Paint Materials Guide - Color Chemistry

Understanding Paint Top-Coat Materials

Steve Dulcich May 25, 2010 0 Comment(s)
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Clear coats can add to the durability, environmental and chemical resistance, and brilliance of shine in paint's finish. Further, clear can typically be fine-sanded and machine polished for a nearly perfect and glass-smooth surface. With those characteristics recommending a clear-coat finish, it's not hard to see why the use of clear has become almost universal in high-end custom paintwork. Modern clear coats developed back in the '70s, about the same time as the modern catalyzed acrylic enamels and polyurethanes (DuPont Imron) came on the scene. Using a similar catalyzed clear formulation, custom painters found they could achieve previously unimaginable levels of gloss and depth by applying clear over the catalyzed acrylic enamel or polyurethane paints. These early two-stage clear-coat paint systems were applied wet-on-wet, where the high-gloss catalyzed acrylic enamel was sprayed as normal, allowed to solvent flash, and then followed with the clear coats.

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Later, the rather cumbersome early two-stage system developed into using a flat, low-gloss, and fast-drying basecoat followed by the clear, rather than starting with the high-gloss catalyzed full-gloss paint. This is the basis of the popular base/clear two-stage systems that are the mainstay of automotive refinishing today. With the base/clear system, the base contains the pigments and color properties only, and the product sprays on with a very quick dry time, much like a lacquer. All of the gloss and translucence are properties of the clear coat. With this system, the easy-to-apply base color coat minimizes the potential for problems or flaws in the color application, while the clear can be burnished and buffed to provide a spectacular, show-car sheen.

Which is the best approach in refinishing your Corvette-single- or two-stage? It all depends upon the goals of the paint project. For a true OEM restoration, the two-stage option is definitely out. Even if trying to "authentically" duplicate a representation of the OEM finish using modern materials, a single-stage paint approach is more authentic. However, if the goal is a mirror-smooth surface with paintwork that "pops" like no factory machine ever did, a clear-coat paint approach is normally the correct choice. Some painters, however, will still select a single-stage paint approach when refinishing in a solid color, particularly black or even white. With modern single-stage urethanes, solid colors can be color-sanded and polished to a mirror finish as though they are clear-coated, and some consider the clarity of these colors to be superior using the single-stage technique.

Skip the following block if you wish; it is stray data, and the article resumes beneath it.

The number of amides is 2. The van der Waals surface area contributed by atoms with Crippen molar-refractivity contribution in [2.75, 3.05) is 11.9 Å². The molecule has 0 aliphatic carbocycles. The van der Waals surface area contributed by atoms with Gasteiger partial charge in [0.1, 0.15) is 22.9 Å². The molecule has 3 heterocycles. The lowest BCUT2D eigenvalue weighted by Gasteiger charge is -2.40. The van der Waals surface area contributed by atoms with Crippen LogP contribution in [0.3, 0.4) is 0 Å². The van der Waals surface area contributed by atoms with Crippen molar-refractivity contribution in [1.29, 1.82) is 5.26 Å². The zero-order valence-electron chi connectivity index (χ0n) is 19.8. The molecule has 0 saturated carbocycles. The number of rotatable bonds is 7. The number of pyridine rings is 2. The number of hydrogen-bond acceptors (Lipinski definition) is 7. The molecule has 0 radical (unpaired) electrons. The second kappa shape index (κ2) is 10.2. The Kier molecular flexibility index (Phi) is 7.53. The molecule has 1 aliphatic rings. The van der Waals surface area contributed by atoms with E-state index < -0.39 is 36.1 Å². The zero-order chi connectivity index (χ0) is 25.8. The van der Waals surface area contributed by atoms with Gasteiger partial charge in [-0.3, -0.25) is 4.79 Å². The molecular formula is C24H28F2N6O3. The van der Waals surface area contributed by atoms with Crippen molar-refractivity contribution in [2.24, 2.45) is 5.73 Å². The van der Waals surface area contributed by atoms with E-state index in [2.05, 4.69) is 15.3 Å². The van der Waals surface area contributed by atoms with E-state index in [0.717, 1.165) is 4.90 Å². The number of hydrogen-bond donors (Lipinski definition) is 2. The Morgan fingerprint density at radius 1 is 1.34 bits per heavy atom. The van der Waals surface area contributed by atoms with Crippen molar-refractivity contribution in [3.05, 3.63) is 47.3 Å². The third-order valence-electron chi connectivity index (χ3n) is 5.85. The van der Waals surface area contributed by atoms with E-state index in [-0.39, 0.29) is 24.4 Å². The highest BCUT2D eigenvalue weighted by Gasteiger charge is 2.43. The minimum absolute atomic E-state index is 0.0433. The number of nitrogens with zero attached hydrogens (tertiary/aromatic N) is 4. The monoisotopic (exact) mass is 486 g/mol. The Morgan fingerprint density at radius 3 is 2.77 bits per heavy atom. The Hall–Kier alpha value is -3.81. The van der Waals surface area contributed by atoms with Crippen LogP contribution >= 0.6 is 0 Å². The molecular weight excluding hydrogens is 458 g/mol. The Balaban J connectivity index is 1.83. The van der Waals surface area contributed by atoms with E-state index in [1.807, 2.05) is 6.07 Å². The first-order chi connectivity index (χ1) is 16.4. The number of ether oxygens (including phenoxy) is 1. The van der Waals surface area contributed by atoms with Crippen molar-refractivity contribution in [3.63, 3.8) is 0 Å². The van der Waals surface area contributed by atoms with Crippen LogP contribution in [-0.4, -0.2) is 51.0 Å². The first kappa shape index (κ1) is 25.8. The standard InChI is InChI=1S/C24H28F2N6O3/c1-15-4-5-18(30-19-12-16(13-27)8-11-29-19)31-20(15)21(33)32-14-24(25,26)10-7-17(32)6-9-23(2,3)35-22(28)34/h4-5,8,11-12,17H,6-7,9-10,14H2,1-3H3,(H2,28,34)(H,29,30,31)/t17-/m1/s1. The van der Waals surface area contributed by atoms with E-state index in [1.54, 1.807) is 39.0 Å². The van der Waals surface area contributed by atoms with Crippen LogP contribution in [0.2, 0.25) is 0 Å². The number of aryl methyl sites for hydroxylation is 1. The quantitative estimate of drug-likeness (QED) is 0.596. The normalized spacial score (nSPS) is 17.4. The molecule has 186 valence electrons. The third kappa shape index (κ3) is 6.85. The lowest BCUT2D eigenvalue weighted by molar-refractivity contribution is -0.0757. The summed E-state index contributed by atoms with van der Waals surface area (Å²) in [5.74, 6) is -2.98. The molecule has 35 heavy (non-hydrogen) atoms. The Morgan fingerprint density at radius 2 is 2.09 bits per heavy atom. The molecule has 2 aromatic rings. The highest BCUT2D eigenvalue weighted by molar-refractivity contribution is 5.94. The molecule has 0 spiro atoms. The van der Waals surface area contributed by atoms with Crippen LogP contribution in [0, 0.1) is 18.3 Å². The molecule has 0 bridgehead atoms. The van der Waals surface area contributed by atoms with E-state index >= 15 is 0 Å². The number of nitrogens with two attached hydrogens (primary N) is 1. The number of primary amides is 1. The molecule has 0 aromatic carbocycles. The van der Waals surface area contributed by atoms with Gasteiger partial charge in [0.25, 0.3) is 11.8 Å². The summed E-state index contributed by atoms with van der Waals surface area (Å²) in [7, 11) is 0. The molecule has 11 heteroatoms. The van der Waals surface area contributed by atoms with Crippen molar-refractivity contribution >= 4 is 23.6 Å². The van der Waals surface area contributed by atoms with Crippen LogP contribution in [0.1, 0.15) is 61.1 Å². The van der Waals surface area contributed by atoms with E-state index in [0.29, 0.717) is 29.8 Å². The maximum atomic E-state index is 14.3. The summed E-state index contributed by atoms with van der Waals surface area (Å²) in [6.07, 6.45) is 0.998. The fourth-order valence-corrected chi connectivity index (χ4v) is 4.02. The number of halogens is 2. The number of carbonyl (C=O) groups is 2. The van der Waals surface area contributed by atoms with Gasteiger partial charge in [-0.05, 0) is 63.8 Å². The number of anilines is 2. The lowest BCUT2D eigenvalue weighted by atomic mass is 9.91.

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No matter which material you select for your Corvette refinishing project, whether an authentic acrylic lacquer OEM restoration or a gleaming custom base/clear urethane approach, select a high-quality manufacturer for the material and follow the recommendations. All of the major paint manufacturers will carry a full line of primer and undercoat products, often providing a system to take the surface from fiberglass to fully finished. Included here will be the primers used for adhesion, filling, and sealing the surface before paint. Manufacturers will often publish this product data on the material specifications sheet for the topcoat system being considered. Read up on the technical information directly from the paint manufacturers, and solicit some helpful advice from your professional paint retailer or supplier.

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